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Can I Say Who I Am

The Letter, Issue 54, Autumn 2013, Pages 82 - 91


Olivia Fox

‘That one might be saying this second, remains forgotten behind what is said’ is a phrase emphasised andrepeated in L’Etourdit. This paper suggests that, although the above quote is written in 1972 and late in Lacan’s career, he may have laid down the fundamentals for it in a much earlier paper ‘The Function and Field of Speech and Language’, written in 1953. Lacan’s writings tell us that the speaking subject who uses language to convey a meaning or sentiment, reveals itself as a subject not equivalent to the one speaking as I, but as a subject which can be detected in the very words or signifiers themselves. An examination of the intricacies of 'full speech' and ‘empty speech’ in Lacan’s 1953 paper was thought necessary by the author to establish if it is possible ‘to say who I am’.

Keywords; L’Etourdit, subject, saying, said, full speech, empty speech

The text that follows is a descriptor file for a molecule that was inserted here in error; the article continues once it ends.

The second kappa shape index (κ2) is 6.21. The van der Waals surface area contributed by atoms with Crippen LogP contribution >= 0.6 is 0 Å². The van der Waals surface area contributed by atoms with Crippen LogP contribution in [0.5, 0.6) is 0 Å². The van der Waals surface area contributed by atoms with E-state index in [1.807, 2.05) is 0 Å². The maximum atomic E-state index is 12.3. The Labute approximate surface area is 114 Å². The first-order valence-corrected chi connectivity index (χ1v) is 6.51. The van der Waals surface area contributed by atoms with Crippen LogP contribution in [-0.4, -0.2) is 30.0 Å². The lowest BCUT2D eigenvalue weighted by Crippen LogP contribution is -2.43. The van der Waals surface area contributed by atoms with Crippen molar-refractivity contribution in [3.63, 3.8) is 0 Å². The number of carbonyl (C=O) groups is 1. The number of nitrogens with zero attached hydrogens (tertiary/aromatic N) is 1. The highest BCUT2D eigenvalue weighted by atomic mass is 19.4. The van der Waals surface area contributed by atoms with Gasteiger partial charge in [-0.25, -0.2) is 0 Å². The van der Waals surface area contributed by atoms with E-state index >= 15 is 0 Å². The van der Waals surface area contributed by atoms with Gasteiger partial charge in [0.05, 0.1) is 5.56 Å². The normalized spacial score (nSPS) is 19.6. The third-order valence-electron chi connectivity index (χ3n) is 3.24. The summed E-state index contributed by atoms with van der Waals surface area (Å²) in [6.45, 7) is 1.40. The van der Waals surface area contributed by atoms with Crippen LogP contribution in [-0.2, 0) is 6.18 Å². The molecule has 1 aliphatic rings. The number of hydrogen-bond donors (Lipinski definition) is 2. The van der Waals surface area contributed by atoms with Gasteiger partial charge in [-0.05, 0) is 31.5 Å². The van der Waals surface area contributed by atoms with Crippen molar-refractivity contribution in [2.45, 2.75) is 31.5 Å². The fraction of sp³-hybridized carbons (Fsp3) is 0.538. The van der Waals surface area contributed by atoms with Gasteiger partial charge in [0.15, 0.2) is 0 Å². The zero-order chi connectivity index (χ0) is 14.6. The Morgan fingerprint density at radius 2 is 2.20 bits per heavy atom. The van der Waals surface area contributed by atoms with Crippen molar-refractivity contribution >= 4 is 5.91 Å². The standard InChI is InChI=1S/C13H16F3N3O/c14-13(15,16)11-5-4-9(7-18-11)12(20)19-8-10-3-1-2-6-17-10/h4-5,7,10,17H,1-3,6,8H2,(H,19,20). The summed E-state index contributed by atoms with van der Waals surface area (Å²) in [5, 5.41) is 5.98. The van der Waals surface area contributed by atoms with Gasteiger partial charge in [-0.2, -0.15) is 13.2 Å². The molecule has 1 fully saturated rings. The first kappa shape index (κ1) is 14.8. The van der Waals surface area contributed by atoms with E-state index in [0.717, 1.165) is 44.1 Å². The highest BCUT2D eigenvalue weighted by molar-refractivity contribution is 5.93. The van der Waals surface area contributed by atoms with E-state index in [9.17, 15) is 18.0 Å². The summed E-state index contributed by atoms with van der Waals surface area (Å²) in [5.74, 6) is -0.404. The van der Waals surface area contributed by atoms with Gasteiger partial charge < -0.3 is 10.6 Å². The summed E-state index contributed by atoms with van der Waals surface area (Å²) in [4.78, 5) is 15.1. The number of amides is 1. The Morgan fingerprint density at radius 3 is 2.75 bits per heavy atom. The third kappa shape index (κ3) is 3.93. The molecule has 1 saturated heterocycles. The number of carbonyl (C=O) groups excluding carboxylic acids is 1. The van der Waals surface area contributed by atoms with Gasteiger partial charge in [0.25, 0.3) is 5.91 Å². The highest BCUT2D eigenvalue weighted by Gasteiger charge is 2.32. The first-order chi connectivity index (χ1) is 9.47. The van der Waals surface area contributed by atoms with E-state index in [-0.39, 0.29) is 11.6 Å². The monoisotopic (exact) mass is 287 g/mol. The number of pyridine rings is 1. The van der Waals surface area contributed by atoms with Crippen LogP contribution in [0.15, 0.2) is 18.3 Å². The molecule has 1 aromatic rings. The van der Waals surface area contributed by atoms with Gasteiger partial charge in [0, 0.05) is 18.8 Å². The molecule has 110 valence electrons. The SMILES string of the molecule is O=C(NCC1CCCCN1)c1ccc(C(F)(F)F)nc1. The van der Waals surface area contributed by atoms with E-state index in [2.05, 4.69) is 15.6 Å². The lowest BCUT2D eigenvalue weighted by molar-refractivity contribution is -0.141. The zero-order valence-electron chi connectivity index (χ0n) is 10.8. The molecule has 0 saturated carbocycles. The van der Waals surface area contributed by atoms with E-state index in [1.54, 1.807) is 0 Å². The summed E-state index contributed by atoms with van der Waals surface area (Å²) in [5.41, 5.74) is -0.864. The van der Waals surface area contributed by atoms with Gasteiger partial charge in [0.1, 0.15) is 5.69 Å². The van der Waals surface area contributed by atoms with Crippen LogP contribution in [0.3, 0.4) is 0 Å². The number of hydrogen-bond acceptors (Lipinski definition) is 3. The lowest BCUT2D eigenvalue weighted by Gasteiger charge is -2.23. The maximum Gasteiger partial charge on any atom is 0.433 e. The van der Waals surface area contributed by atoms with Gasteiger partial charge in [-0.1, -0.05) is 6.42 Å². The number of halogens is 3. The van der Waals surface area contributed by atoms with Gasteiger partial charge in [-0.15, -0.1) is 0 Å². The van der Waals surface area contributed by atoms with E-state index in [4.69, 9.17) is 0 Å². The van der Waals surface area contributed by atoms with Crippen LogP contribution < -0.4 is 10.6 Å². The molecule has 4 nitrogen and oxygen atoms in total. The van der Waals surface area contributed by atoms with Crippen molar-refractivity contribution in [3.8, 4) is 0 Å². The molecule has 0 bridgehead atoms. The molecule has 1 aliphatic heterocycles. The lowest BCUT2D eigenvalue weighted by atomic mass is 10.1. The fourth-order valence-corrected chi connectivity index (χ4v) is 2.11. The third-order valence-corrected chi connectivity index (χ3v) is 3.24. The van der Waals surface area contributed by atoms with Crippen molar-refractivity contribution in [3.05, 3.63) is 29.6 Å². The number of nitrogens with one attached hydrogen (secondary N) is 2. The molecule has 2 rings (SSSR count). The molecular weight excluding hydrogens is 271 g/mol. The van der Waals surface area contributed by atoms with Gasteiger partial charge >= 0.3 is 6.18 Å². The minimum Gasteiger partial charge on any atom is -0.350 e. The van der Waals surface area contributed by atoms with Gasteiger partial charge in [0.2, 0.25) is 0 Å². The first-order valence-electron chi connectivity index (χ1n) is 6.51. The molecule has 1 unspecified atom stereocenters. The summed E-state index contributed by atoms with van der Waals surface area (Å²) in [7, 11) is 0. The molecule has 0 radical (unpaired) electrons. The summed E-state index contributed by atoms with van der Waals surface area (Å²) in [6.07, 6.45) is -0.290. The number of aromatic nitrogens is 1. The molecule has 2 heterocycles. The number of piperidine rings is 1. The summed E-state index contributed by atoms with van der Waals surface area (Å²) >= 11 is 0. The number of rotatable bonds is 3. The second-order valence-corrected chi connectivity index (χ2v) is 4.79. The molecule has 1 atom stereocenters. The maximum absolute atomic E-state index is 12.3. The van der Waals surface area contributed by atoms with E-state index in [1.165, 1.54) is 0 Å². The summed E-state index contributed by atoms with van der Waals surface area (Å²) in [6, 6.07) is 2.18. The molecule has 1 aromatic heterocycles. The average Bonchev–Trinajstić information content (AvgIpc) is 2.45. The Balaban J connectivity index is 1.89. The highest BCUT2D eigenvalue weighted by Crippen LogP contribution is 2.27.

The title of this paper Can I say who I am, is a question without a question mark and deliberately so. This was a question for me as a trainee psychotherapist, however the question mark is no longer there as my study of psychoanalysis has revealed to me that ‘to say’ anything has a dimension beyond what is said. This understanding was the reason for my engagement with the first turn of Lacan’s L’Etourdit[2] as part of a cartel group in 2013 for The Irish School for Lacanian Psychoanalysis, ISLP. As Christian Fierens says in his Reading L’Etourdit ‘L’Etourdit is the primary form that diverts us from our conscious semantics, it is the apparition of the unconscious in its dimension of non-sense, and it opens up a beyond of commonmeaning’[3]. L’Etourdit is on the same level as the unconscious and that it may be a matter of recalling the implication of the subject inhis stating’. This question therefore ‘can only be turned saying again and again what you have already said’.

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